Thursday, November 01, 2007


People Brands marrying one another

Abhi-Aish and the brand thereafter…..

By Harish Bijoor

Q: With the wedding of Abhishek Bachchan and Aishwarya Rai just ahead, how do you see these two mega-brands ride into the future? What is the brand dynamics at play here?

-Anjan Parekh, Mumbai

A: Anjan, these sure are two big mega brands from tinsel town. Brands that have whole sets of consumers swooning on their respective aura.

A marriage of two such mega brands with one another is not quite like the corporate marriage of two mega brands that go to make an even bigger brand presence felt. Remember, this is 'Bollywood'. And ‘Bollywood’ survives on the whims and fancies of its viewers.

While a Tata-Corus deal might cause for a bigger Tata-Corus entity in the future, I can’t say just the same will happen to the Abhi-Aish brand of the future.

Why so? Very simply because we must remember the audience of ‘Bollywood’ that resides in our country is a chauvinistic one in many ways. If you study the history of what has happened over the last fifty years in Bollywood, the trend is all about the male brand gaining form a marriage and the feminine brand losing.

I do believe this mega brand-marriage is going to be a positive stroke to brand Abhishek and a rather negative stroke to brand Aishwarya. Why so again? Very simply because the audience at hand is a chauvinistic one.

Hindi cinema is all about chemistry. The chemistry that the lead pair is able to exude, hold, tantalize with and subliminate finally. Viewers love the chemistry that exists between two stars who are not married as yet. A marriage actually sublimates this chemistry and the audience wants something else!

When Amitabh and Jaya were yet to be married to one another, their movies did very well, as did their respective brands. When they did get married, things turned different. The Amitabh-Rekha movies were forever a hit, right up to Silsila. The chemistry was intact. I do believe it still is. Audiences love this chemistry.

A marriage of two big mega brands from ‘Bollywood’ therefore does not result in a bigger still brand post-marriage. Instead, it is a smaller brand of Aish and a slightly bigger brand of Abhishek. I just however hope I am wrong this time round.

Hollywood on the other hand is different. A Brad Pitt-Jennifer Aniston and now a Brad Pitt-Angelina Jolie are indeed bigger brands as a whole than their individual parts. And ‘Bollywood’ is different.

Q: The World Cup is barely two months away and we don't see any ads
highlighting cricketers like we did even during the last world cup?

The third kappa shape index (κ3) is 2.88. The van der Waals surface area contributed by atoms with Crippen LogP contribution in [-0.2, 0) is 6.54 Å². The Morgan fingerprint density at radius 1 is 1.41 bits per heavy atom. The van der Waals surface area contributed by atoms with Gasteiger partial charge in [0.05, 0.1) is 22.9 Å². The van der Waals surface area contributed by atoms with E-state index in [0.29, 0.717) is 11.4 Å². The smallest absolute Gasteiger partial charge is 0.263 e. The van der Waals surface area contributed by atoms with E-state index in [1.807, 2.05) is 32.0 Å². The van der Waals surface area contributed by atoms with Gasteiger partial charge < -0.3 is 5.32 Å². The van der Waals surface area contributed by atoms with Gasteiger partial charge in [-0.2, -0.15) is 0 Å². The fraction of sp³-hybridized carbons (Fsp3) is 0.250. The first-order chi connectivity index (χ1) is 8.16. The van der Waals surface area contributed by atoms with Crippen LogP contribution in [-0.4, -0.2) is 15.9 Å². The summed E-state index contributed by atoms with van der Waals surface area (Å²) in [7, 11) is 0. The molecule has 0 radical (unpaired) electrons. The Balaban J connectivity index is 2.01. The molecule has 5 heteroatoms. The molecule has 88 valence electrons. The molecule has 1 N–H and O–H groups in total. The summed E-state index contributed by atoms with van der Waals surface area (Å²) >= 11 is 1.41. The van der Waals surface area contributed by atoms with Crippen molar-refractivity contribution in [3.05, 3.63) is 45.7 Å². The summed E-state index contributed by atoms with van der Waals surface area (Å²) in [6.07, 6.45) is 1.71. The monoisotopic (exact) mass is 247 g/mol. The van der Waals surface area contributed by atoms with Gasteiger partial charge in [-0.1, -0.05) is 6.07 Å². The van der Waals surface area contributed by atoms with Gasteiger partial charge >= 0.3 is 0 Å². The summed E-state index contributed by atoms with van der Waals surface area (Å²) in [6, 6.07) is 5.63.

-Dhruv Vashisth, Delhi

A: Dhruv, cricket is still on the back-burner of the marketing company. Remember, it
still is on the burner, but the brand-cricket-policy is that much more

Let's remember, cricket itself is a brand. A powerful brand that evokes
emotion positive and negative among large sets of consumers in this country.
As a sub-set of the big mother brand CRICKET, exist the brands of
cricketers. A Sachin, A Saurav and a Dhoni are all but sub-set brands. Both
are indeed complimentary to one another.

In the current case, cricket the mother-brand reigns supreme even today. The
lack of performance of the sub-set player brands has created the current
lack-luster cricket-advertising environment.

Cricket as such is an over-hyped game in the continent in any case. The
valuation commanded by the stars of cricket in any case make people in
discerning marketing companies sit up and think. Now even more so, as the
team does not perform to expectation. But wait and watch. Every match can make a difference.

Q: If you look at 2006, what is the biggest marketing idea of the year at large?

SK Sampath, Chennai

A: Mr. Sampath, the biggest idea of 2006 was not a single brand idea; instead it was a very big idea at large. The Idea of the Indian at large.

This was not an idea put forth by any advertising agency as such. Instead,
it was the India story at large dominating the psyche of the Indian and the
world-citizen at large.

In the old days, the dominant thought was:" India Happens!"

The year just gone by has transformed that thought to a very hip: "India

Everyone therefore wants a piece of the action.

This Big Idea has percolated the consumer psyche at large not through a
top--down brand-building process. Instead, it is a thought that has happened
bottom-up. It is therefore that much more solid. More real, as contrasted to
thoughts built by advertising inputs of the high decibel kind!

The India brand and the India story is what I would vote as the biggest of
the big ideas.

Q: Please explain the paradox of a no-name brand with special reference to agricultural products.

-Jayant Joshipura, Pune

A: Jayant, I personally do not believe in a no-name brand. The brand is essentially a name for a start. A name that is recognition and a distinction from everything else around.

No-name brands are surely a paradox in themselves. Do remember, a brand is meant to command and elicit a premium from its consumers. A premium that sets it apart from the commodity at large. A no-name brand is never successful at this.

Agri-products must transform themselves onto the branding movement if they are to truly capitalize on true-value.

Harish Bijoor is a business strategy specialist and CEO, Harish Bijoor Consults Inc.


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